For 40-year-old Keiko Fujimori, her father's legacy is a blessing and a curse.
The front-runner in Peru’s presidential election on April 10 has the solid backing of one-third of the electorate, but lacks the simple majority needed to avoid a runoff.
Many Peruvians simply can't separate the younger Fujimori from her father Alberto, who is serving concurrent 25-year prison terms for corruption and sanctioning death squads. They don't believe she has divorced herself from her father's corrupt coterie and distrust her seemingly permanent campaign smile.
"She lived amid corruption and never said a thing," said Norma Azparrent, who was among several dozen protesters taking part in an anti-Fujimori demonstration in the regional capital of Ayacucho during the January campaign swing.
"She has deceived all the peasants, making them believe her father's government built schools with public funds when they stole a lot more."
But those who support her point out the "efficiency" with which her father built schools and defeated the fanatical leftist insurgency in Ayacucho and elsewhere.
"Her father remains in people's hearts in the countryside because no other president gave them weapons, animals, seeds, food and clothing," said Alejandro Ccente, a teacher from the nearby village of Uchuraccay.
The most recent surveys place her in a virtual dead heat in a scheduled June 5 runoff with her closest challenger, former Inter-American Development Bank economist and deputy minister Julio Guzman.
Fujimori’s critics fear that Keiko Fujimori as president would pardon her father and revive will revive a hardline regime that pillaged the treasury and violated human rights.
But she has dismissed the claims and said she would not pardon her father.
"If I'm elected president of Peru, it will be I who governs," she declared in a recent campaign stop.
Yet Keiko Fujimori denies her father committed any crimes.
Alberto Fujimori, in prison since 2007, fled into exile in 2000 after videos emerged of his spy chief, Vladimiro Montesinos, buying the loyalty of politicians and business executives.
He is accused of trampling democracy by shutting down Congress after only two years in office, spying on journalists and even kidnapping one, looting the treasury and engineering re-election by paying tabloids to defame opponents.
She says he only made mistakes, the biggest being allowing Montesinos too much power. Montesinos is also imprisoned on multiple convictions, including running guns to Colombian rebels and organizing death squads.
It's not just the legacy of her father and Montesinos that dogs Fujimori's candidacy. The very composition of her party's leadership raises doubts about her pledge of zero corruption.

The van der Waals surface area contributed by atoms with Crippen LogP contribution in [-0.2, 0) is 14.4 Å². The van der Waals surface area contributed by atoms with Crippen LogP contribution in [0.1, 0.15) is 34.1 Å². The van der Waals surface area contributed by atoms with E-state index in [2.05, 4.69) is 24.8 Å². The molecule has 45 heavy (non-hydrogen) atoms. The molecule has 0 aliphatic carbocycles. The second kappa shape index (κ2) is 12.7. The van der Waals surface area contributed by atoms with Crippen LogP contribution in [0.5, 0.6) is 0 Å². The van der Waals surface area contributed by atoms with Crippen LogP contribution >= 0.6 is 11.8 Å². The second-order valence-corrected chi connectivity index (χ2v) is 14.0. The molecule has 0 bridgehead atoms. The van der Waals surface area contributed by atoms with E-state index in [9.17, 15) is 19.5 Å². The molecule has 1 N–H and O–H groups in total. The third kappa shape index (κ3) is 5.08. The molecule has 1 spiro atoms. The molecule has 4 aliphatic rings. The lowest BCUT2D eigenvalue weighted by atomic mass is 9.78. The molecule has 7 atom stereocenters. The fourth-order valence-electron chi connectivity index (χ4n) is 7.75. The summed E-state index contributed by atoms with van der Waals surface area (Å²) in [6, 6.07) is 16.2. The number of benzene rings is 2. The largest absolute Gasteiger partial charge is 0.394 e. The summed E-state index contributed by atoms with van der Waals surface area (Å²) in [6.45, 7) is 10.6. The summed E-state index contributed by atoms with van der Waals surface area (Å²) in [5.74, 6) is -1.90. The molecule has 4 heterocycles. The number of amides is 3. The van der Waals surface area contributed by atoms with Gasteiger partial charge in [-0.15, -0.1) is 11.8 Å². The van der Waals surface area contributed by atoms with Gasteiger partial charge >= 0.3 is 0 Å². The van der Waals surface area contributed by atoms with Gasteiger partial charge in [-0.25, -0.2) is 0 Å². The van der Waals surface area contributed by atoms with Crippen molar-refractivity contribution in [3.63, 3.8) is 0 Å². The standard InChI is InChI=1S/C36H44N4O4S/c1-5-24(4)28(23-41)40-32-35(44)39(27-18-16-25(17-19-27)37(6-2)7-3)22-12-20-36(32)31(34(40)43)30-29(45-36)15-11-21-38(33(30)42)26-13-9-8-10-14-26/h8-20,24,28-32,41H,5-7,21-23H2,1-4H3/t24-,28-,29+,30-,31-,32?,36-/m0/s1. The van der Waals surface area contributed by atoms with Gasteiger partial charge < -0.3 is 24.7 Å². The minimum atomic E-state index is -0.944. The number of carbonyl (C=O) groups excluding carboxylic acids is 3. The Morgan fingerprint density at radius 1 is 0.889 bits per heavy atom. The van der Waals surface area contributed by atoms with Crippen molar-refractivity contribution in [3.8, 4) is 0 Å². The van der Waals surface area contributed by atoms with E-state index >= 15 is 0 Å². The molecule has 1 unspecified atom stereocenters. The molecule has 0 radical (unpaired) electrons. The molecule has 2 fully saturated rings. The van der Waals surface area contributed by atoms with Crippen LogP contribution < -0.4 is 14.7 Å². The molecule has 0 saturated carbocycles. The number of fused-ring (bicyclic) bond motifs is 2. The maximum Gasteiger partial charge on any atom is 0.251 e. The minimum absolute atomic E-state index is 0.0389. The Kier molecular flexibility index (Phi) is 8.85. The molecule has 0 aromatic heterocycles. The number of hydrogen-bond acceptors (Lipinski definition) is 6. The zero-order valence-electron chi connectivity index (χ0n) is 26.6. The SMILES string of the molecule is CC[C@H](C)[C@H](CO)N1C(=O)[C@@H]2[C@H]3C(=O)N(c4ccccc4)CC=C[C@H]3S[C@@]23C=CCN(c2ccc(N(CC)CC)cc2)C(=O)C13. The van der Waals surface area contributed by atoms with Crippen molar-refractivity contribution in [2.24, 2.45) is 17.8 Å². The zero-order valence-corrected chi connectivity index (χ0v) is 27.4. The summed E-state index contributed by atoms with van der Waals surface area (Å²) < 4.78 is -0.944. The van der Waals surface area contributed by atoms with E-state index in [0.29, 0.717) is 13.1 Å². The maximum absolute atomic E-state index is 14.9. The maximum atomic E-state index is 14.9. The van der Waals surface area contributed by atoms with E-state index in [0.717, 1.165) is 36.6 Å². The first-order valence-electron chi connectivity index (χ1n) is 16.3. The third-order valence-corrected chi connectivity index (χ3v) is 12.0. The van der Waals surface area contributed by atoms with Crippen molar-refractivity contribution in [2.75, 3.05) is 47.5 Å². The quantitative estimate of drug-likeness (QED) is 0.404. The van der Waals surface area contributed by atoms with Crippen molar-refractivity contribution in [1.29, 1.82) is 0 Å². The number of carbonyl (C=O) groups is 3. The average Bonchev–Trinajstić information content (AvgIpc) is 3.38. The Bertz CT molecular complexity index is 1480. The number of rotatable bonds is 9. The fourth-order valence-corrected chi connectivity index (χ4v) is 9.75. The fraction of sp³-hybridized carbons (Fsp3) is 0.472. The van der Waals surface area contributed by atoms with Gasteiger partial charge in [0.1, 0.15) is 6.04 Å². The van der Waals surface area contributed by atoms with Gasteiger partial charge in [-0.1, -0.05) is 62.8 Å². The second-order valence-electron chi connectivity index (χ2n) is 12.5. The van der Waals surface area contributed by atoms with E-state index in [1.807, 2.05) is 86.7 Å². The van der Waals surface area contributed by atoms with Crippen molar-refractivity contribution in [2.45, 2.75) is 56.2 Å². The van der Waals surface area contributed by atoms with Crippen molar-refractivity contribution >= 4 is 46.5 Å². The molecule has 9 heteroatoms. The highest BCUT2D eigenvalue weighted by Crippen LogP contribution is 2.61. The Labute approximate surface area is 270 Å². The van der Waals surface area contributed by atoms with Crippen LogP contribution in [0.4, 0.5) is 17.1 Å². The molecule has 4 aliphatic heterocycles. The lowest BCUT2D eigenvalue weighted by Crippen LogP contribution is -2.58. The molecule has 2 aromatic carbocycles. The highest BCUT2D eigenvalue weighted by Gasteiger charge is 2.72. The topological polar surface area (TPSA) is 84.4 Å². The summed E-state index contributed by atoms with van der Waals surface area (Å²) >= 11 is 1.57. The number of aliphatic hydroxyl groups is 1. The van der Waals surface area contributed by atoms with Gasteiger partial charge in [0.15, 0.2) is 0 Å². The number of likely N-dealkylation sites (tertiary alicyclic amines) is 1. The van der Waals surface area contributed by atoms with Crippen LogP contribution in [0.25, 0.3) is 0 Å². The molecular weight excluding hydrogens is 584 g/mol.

The congressman serving as secretary general of her Fuerza Popular party, Joaquin Ramirez, is under investigation for suspected money laundering, while the top congressional candidate on her list, incumbent Cecilia Chacon, has been fighting charges of illicit enrichment for 14 years. And that's just upper management.
Fujimori herself has been questioned over how her father was able to afford the $1.2 million it cost to give her and her three siblings U.S. educations.
In a January forum on corruption attended by candidates, the mother of 7- and 9-year-old daughters acknowledged "there can be some doubts. But I want to say that I have suffered and carried a heavy load due to other's mistakes. ... I will not let my daughters bear the same load."
Transparency International has estimated Alberto Fujimori stole $600 million from the state, hardly any of it recovered. Anti-corruption state attorneys say the 104 fugitives from justice from his government include four of Keiko Fujimori's aunts and uncles as well as a cousin.
The Fujimori legacy stirs great passion in Peru, with small anti-Fujimori protests repeatedly flaring during the campaign.
In Ayacucho, where the Shining Path was born, Azparrent and the other protesters greeted the candidate on a central square with shouts of "Father and daughter, the same garbage!" In the southern city of Arequipa, a top campaign official called the protesters "terrorists."
Married to 39-year-old American real-estate developer Mark Villanella, who she met while both were MBA students at Columbia University, Fujimori has never worked in the private sector. In 2006 she was elected to Congress with more votes than any congressional candidate has ever received.
In 2011, she lost the presidency by just three percentage points.
Inside her Fuerza Popular movement, there is an intense rivalry between the "Keikistas" who favor her and the "Albertistas" loyal to her father.
Political scientist Milagros Rejas thinks that if Fujimori wins the presidency she will face a difficult dilemma. The Albertistas would exert intense pressure to pardon her 77-year-old father, she said.
But ordering him freed would effectively sideline her — and disgust most Peruvians, Rejas said.
"She would be putting a noose around her neck."
Based on reporting by the Associated Press.